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Neuropsychologia. 2009 Dec;47(14):3244-54. doi: 10.1016/j.neuropsychologia.2009.08.007. Epub 2009 Aug 12.

Lateralized temporal order judgement in dyslexia.

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1
Division of Psychiatry, University of Nottingham, UK. Elizabeth.Liddle@nottingham.ac.uk

Abstract

Temporal and spatial attentional deficits in dyslexia were investigated using a lateralized visual temporal order judgment (TOJ) paradigm that allowed both sensitivity to temporal order and spatial attentional bias to be measured. Findings indicate that adult participants with a positive screen for dyslexia were significantly less sensitive to the temporal order of the stimuli than control participants, but did not show a significantly different lateral bias. However, the data indicated that performance on the TOJ task dissociated into at least three factors. One loaded on trials with long Stimulus Onset Asynchronies (SOA) and was strongly correlated with full-scale IQ (FSIQ), and, while also correlated with both poor reading and with symptoms of attentional deficit disorder, was not specific to these. The second factor loaded on trials with short SOAs in which the left stimulus was presented first. Low scores on this factor were associated with poor non-word reading accuracy, and factor scores accounted for variance in non-word reading accuracy that was not accounted for by either FSIQ or the presence of a phonological deficit. This suggests that a "left mini-neglect" syndrome, also reported in attention deficit and hyperactivity disorder, may directly contribute to poor non-word reading. However, attentional deficit symptoms loaded not only on this factor, but also on a third factor, representing on trials at short SOAs in which the first stimulus was presented in left hemifield. This suggests that attentional deficit symptoms impaired temporal processing at short SOAs, regardless of the hemifield in with the stimuli were presented. We conclude that people with attentional deficits find a visual TOJ task difficult when the stimuli are presented rapidly, regardless of FSIQ, and that where a rightward attentional bias is present, non-word reading accuracy may be directly impaired, even in the absence of a phonological deficit.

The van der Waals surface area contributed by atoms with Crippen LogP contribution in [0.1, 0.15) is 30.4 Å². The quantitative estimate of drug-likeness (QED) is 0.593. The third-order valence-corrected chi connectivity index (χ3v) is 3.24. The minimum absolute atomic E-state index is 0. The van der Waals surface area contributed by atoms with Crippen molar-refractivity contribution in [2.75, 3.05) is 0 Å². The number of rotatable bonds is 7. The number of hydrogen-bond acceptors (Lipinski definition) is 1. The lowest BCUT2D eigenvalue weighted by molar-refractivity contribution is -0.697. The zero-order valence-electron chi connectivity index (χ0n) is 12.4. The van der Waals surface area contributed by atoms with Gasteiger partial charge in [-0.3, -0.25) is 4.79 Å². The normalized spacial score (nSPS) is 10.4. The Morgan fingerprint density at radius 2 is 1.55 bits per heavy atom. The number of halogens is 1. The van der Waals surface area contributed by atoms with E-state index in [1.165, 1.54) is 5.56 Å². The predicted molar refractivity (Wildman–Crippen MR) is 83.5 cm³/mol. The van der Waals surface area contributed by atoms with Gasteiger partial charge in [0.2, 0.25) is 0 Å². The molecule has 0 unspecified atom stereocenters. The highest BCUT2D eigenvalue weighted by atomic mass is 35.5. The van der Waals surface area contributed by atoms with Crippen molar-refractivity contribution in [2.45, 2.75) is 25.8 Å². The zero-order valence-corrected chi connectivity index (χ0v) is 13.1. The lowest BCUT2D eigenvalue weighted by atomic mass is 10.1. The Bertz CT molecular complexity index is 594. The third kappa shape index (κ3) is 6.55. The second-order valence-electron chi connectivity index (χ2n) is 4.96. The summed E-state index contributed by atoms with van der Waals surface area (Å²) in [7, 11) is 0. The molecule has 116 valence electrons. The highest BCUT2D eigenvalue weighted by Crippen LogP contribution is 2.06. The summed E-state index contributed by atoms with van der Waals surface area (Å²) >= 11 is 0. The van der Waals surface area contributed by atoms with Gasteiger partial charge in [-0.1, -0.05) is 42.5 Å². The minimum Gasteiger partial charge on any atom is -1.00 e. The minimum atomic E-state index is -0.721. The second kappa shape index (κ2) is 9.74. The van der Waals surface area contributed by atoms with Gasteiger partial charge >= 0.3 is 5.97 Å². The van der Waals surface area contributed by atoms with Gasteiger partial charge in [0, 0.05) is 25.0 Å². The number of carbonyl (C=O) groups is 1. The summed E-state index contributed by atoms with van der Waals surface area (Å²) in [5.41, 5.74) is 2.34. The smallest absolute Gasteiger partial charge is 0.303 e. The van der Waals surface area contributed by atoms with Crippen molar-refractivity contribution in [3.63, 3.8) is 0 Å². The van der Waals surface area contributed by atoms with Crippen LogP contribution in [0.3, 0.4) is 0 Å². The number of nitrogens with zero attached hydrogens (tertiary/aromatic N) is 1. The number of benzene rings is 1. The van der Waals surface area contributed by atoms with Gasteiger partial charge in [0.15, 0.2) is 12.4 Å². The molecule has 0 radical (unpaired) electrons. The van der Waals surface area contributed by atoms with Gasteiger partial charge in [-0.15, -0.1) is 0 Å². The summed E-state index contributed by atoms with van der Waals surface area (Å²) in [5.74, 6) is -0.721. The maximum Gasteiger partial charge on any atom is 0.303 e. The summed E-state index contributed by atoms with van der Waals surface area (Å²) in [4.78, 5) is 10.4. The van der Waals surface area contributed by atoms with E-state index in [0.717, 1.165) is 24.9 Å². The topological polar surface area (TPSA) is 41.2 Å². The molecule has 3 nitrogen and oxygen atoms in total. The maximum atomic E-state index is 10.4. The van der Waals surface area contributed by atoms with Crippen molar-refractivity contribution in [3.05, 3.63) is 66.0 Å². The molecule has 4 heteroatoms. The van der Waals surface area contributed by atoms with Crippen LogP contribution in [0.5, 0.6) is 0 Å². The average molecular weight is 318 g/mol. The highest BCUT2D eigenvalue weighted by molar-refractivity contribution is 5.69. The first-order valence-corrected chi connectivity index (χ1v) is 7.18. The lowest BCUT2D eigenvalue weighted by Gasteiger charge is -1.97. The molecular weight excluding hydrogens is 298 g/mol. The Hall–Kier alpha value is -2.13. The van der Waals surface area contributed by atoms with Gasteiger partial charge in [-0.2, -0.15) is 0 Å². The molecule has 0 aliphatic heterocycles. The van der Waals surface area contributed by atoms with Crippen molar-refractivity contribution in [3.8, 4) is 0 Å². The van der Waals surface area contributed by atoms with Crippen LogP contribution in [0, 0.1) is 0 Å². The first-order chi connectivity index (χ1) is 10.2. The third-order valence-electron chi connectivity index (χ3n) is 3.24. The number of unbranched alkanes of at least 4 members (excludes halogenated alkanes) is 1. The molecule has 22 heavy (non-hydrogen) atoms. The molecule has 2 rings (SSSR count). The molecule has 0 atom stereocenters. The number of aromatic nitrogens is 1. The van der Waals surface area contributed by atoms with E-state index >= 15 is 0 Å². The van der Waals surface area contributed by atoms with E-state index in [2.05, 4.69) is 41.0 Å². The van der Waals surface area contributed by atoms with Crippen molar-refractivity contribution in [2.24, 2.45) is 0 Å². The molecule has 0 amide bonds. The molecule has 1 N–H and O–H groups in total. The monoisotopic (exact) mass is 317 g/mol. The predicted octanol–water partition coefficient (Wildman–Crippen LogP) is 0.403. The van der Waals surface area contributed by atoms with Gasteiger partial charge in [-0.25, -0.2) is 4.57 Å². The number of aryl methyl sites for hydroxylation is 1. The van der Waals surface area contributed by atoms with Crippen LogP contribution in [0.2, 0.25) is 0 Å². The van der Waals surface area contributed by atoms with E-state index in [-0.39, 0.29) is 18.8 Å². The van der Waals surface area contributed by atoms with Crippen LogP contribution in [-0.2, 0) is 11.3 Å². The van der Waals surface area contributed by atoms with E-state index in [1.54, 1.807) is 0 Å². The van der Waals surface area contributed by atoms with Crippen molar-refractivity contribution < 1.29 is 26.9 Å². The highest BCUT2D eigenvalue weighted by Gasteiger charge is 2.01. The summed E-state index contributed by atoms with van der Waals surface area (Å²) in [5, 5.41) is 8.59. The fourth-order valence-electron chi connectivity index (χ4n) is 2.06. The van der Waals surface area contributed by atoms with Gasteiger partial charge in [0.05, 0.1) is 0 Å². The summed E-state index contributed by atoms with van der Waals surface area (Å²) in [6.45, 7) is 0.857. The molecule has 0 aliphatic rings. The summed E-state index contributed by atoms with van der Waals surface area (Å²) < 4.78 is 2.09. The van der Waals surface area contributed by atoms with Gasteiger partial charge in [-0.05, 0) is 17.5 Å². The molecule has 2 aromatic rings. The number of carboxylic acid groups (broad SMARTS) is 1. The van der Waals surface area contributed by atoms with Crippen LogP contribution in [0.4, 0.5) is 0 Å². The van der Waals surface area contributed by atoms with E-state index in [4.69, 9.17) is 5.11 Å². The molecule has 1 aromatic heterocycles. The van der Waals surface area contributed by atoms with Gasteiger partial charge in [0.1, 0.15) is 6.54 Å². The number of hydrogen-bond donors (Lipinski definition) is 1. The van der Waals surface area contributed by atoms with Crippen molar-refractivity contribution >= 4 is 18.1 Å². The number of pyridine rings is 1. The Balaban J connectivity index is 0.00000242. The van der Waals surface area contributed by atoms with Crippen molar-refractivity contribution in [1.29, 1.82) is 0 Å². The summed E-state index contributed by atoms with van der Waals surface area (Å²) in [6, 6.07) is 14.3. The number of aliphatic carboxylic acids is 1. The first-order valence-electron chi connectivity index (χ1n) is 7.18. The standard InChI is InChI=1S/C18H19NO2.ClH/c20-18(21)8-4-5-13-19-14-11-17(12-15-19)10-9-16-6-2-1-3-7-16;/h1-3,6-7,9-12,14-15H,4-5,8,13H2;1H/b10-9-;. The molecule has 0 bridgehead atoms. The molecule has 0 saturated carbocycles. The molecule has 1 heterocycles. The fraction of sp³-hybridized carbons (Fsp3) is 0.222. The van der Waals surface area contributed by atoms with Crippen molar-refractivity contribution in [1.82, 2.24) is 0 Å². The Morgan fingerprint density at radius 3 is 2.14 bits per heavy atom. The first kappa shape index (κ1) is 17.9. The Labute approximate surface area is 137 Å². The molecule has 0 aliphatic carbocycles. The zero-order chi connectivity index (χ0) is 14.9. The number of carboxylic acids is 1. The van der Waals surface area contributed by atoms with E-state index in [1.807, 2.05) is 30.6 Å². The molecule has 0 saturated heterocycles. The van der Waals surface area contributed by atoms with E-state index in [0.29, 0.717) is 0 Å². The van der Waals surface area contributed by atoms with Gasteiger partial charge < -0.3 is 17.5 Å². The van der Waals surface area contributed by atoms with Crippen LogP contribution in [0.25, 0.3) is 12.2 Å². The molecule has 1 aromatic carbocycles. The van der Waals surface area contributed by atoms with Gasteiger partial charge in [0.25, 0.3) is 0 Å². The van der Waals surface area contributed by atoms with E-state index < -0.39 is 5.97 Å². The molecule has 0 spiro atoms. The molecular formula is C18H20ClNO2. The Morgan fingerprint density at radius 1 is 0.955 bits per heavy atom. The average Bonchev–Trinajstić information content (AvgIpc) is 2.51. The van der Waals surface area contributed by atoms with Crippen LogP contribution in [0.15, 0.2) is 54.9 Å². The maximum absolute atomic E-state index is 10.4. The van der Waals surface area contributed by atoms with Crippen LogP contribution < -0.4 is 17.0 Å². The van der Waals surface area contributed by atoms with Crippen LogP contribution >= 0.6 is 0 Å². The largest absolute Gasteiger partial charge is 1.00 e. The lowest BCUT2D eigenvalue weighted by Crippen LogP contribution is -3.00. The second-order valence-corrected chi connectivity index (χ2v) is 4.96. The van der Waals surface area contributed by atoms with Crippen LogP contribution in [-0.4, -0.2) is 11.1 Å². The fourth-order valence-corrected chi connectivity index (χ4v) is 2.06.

[Indexed for MEDLINE]

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